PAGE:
Analysis

Bitcoin’s price jumped Wednesday by the most in six weeks, outpacing U.S. stocks, after the Federal Reserve pledged to keep pumping new money into markets and government data showed the economy sliding into recession.

Bitcoin rallied 12% to $8,703  as of 19:30 UTC (3:30 p.m. Eastern time). The Standard & Poor’s 500 Index rose 3.1%.

In terms of year-to-date performance, bitcoin’s returns increased to 20%, surging past gold’s 12%. Many cryptocurrency investors see bitcoin as a hedge against inflation, similar to gold, which could theoretically be a long-term consequence of central-bank money injections. Deutsche Bank estimates that central bank balance sheets have expanded by some $3.7 trillion just since the start of March.

The Fed, led by Chair Jerome Powell, said it would keep benchmark U.S. interest rates close to zero while reiterating a pledge to continue buying U.S. Treasury bonds and other assets in an unbounded amount to keep global markets functioning smoothly. Some economists had speculated the central bank might announce plans to start tapering the asset purchases, which along with emergency-lending programs have ballooned the Fed’s balance sheet past $6.5 trillion for the first time in its 107-year history.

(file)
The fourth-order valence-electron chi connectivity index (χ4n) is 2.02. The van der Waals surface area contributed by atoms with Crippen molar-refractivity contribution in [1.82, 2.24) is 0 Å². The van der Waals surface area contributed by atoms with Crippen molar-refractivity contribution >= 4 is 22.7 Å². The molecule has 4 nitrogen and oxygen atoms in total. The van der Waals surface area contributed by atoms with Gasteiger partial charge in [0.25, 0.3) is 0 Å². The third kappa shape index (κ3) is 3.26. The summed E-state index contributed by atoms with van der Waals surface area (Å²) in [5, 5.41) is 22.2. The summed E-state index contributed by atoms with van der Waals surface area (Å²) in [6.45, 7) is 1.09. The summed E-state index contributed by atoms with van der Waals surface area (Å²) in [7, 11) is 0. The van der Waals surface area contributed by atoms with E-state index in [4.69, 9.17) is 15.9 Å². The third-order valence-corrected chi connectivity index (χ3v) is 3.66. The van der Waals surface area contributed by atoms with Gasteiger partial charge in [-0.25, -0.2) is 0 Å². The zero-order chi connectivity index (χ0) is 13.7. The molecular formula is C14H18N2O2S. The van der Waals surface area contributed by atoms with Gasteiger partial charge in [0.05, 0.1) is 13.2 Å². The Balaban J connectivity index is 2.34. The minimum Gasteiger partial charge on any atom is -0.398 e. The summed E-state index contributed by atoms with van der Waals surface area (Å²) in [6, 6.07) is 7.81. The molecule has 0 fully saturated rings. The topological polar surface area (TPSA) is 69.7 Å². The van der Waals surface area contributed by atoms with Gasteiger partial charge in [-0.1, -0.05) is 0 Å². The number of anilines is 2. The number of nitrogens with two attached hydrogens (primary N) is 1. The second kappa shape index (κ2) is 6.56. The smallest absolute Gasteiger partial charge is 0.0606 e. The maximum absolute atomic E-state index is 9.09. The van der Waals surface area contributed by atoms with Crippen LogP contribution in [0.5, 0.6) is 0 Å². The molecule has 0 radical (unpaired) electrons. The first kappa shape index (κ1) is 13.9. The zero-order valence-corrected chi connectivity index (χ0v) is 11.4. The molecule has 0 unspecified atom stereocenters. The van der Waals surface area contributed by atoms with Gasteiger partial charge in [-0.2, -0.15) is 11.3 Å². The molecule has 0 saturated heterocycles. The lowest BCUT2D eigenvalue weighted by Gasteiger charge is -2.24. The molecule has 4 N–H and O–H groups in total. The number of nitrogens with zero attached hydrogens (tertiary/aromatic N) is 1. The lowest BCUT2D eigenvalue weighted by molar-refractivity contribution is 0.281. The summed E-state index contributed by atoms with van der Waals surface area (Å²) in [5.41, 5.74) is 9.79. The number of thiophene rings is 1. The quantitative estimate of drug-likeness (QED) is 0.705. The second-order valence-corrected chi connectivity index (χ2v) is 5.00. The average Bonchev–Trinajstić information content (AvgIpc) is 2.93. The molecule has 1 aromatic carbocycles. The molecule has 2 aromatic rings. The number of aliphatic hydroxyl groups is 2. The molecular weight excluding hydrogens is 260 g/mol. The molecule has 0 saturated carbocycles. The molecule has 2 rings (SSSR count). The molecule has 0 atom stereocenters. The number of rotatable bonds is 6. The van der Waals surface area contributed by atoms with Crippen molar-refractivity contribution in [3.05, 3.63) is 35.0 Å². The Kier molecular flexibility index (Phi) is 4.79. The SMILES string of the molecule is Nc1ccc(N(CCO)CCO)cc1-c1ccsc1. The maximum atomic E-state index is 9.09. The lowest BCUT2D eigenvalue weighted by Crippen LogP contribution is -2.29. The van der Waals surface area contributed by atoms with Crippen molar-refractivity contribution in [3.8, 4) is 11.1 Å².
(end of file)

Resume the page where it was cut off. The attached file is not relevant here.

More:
“It’s clear that the effects on the economy are severe,” Powell said during a press conference Wednesday. Reporters, based remotely, dialed into the event via a group video call. “We won’t run out of money. It’s an unlimited pot.”

The Fed’s announcements came after a report from the Commerce Department’s Bureau of Economic Analysis earlier Wednesday showing that gross domestic product contracted at an annual rate of 4.8% during the first quarter as government issued stay-at-home orders. The report provided what economists described as the first official data confirming that the country is sliding into a recession.

Powell, in his press conference, warned that second-quarter economic data will reveal the “unprecedented” damage from the coronavirus.

Bitcoin’s rally was likely abetted by “fear of missing out,” or FOMO, on the part of traders, said Kevin Kelly, co-founder of Delphi Digital, a cryptocurrency research firm.

“Buying begets more buying,” he said.

Bitcoin tumbled 11 percent during the first quarter of 2020, but the price has soared since the start of April.

“Bears are yet to put up any fight and, given the contained squeeze past $8,000,” said Denis Vinokourov, head of research at BeQuant, a London-based institutional bitcoin brokerage firm. Such trading action “suggests the upside may have some longevity.”  

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